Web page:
Next book: Persepolis: The Story of a Childhood by Marjane

* Edit: I was thinking about this book and realized that this book is similar in the way of topic to an author I used to love reading, Lurlene McDaniel.  She’s an author who wrote a lot of YA books about terminally sick teenagers, but I think her characters were more realistic and the books were generally well written.  If you like The Fault in Our Stars, or if you read this book and thought that the topic was good but the characters were not, check out her books!

Orphan Train by Christina Baker Kline

* Picture from*

Format read: Paperback

Genre: Historical Fiction

Rating: 8 out of 10

Plot: Molly is a foster child who finds herself in trouble after attempting to steal a library book.  She agrees to help Vivian, a wealthy elderly lady clean her attic as community service.  Molly soon learns that she has much in common with Vivian, who lost her family as a child and was sent west on so-called orphan trains.  Vivian experiences a variety of homes, and is exploited and abused, but ultimately finds herself in a caring, stable family.

Opinion: I had a hard time getting into this book at first.  It alternates between the present day point of view of Molly to the 1920s/1930s point of view of Vivian.  Once I got used to the alternating points of view, I began to really get into this book and enjoyed it. I was a little disappointed with the ending, which I thought was cheesy and cliche, but the ending didn’t take too much away from my overall experience with this book.

Next book: The Fault in Our Stars by John Green

Mousetrapped by Catherine Ryan Howard

Mousetrapped: A Year and A Bit in Orlando, Florida

* Picture from Amazon*

Format read: Ebook

Genre: Memoir

Rating: 8 out of 10

Plot: Catherine Howard is a twenty-something from Ireland who decides on a whim to apply for a job working in the hotel industry in the United States.  She gets matched with a hotel located on Disney World property, but not actually owned by Disney.  At first, she’s overwhelmed by her experience, but once she begins meeting people (and getting her own car), she begins to enjoy her experience more.

Opinion: First I will say the title is a little misleading.  I thought this was a book about someone who worked in the actual parks, but she works instead at a hotel that isn’t even owned by Disney.  There are bits and pieces about Disney World, but not an insider’s perspective at all.  Despite this, I thought it was a pretty good book overall.  I thought the author was humorous and she avoided the pitfall that so many travel memoirs fall into in that the author just complain about their entire trip.  One thing that I found a little boring was the author’s obsession with the Kennedy Space Center, which she spent as much time writing about as she did Disney World, but other than that, it was a good, quick read.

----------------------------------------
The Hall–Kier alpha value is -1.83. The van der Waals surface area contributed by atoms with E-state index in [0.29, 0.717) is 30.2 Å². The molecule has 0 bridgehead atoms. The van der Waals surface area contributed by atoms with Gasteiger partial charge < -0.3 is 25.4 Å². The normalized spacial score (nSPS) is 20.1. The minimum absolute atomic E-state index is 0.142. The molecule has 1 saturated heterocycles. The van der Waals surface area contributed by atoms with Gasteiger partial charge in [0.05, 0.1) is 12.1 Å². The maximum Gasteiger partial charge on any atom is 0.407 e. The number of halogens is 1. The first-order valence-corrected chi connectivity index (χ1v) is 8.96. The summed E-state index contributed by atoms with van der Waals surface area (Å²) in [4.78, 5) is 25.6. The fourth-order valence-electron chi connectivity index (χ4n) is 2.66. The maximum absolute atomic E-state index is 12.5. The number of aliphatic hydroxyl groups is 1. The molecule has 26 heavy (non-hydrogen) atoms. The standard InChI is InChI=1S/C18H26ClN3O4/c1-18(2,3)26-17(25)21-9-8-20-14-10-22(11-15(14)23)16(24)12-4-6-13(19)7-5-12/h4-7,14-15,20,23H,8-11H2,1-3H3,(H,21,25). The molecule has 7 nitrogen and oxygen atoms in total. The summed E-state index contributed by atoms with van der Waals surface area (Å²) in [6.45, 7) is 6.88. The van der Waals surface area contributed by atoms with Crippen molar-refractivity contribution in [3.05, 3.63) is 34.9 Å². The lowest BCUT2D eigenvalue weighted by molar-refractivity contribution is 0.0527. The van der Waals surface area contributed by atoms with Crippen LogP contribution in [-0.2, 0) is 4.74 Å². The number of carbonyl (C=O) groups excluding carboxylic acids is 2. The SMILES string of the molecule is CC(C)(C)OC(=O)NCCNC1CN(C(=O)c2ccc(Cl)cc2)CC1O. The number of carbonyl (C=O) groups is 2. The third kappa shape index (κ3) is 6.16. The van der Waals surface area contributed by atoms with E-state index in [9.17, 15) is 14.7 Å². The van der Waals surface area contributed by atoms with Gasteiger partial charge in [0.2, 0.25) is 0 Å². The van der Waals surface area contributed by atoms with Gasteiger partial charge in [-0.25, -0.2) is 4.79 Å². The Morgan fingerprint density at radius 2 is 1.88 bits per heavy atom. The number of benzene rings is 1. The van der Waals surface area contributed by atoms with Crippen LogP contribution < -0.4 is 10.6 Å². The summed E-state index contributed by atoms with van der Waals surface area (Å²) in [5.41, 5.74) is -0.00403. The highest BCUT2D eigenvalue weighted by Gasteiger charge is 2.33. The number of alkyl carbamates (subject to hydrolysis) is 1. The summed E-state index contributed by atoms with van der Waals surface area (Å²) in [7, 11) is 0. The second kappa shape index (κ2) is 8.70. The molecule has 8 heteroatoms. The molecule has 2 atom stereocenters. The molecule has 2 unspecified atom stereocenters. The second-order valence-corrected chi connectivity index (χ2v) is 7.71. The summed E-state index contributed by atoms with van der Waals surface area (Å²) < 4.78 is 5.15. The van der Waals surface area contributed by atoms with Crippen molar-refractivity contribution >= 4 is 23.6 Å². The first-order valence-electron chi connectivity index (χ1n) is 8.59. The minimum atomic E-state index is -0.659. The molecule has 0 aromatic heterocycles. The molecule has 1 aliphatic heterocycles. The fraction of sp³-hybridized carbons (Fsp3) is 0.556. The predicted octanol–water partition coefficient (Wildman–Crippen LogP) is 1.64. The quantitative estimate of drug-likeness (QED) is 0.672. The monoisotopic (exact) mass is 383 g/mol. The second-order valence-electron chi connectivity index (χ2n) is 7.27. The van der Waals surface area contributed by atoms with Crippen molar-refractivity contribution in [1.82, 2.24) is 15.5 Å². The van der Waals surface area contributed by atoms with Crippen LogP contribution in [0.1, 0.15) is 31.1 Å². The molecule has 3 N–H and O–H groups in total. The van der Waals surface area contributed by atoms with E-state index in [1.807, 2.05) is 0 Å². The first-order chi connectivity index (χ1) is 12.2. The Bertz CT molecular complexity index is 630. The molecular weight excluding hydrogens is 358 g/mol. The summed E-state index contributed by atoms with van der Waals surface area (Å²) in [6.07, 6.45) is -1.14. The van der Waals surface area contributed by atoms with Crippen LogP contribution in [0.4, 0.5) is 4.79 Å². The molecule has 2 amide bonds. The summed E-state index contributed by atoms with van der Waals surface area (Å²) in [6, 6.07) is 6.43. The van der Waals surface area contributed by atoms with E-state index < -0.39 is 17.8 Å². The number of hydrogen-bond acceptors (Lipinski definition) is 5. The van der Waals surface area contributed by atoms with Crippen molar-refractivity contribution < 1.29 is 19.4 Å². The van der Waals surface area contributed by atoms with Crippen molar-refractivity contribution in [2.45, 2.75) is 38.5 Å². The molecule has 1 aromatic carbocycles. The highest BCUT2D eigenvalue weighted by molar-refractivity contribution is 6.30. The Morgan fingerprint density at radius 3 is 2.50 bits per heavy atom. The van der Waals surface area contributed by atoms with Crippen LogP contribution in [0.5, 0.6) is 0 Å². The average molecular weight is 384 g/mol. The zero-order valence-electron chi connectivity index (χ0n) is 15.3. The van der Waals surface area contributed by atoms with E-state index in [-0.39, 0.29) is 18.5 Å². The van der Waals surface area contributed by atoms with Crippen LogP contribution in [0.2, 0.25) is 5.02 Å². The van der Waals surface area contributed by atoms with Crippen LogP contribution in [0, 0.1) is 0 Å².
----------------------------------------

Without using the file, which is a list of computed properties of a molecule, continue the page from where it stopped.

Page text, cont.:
Next book: Orphan Train by Christina Baker Kline

Harry Potter and History by Nancy Reagin

Harry Potter and History - Nancy Reagin

* Picture from*

Format read: Paperback

Genre: History

Rating: 5 out of 10

Plot: Through a series of essays, this book covers the real history of things related to the Harry Potter series, covering everything from the treatment of witches through the ages, class issues, and even werewolves.

Opinion: I am conflicted on this book.  I thought the concept was a good idea, the idea of taking history and making it accessible to someone who might not normally read about history is always a good thing.  However, despite using Harry Potter as a gateway to history, this book was written in the manner that scholars would use when writing for each other.  While I did find parts of this book interesting, there were many places that were boring, and I can’t imagine a person who is not a fan of history sticking this book out.

Next book: Mousetrapped by Catherine Ryan Howard

May Wrap-Up

Since I have a much more reliable site to blog, I figured I’d start doing monthly wrap-ups.  I managed to finish eight books, which is really great for me.  Part of this is due to my participation in the Bout-of-books 10.0 read-a-thon, which was the first read-a-thon I’ve participated in.  I’ve already done a review on all of the books (for those read before I joined this site, please view, so I’m just going to give the books I’ve read and the ratings I gave them.  My two favorite books of the month are Fangirl by Rainbow Rowell and The Girl in the Garden by Kamala Nair.  I have been in a little bit of a reading slump lately in that I’ve been picking books that sounded good but really sucked, so those two books were a welcome change.  The worst book I read this month were Growing Up Duggar by Jana, Jill, Jessa, and Jinger Duggar.  This book was terribly written and was more about their family’s religious views than it was about what it was like growing up in their household.  Anyhow, here’s the books I’ve read for the month:

  1. Reign of Madness by Lynn Collen (6 out of 10)
  2. Fiqh-ad-Dawah by Somayah Kassas (7 out of 10)
  3. Growing Up Duggar by Jana, Jill, Jessa, and Jinger Duggar (2 out of 10)
  4. A Girl Made of Dust by Nathalie Abi-Ezzi (8 out of 10)
  5. Fangirl by Rainbow Rowell (8 out of 10)
  6. The Gunslinger by Stephen King (6 out of 10)
  7. Faith Versus Materialism: The Message of Surah al-Kahf by Sayed Abul Hasan Ali Nadwi (7 out of 10)
  8. The Girl in the Garden by Kamala Nair (9 out of 10)

I don’t have any plans to do a TBR list for the month.  I am never sure how many books I’ll get through in a month, and besides, I oftentimes will pick up a book based on my mood at that moment.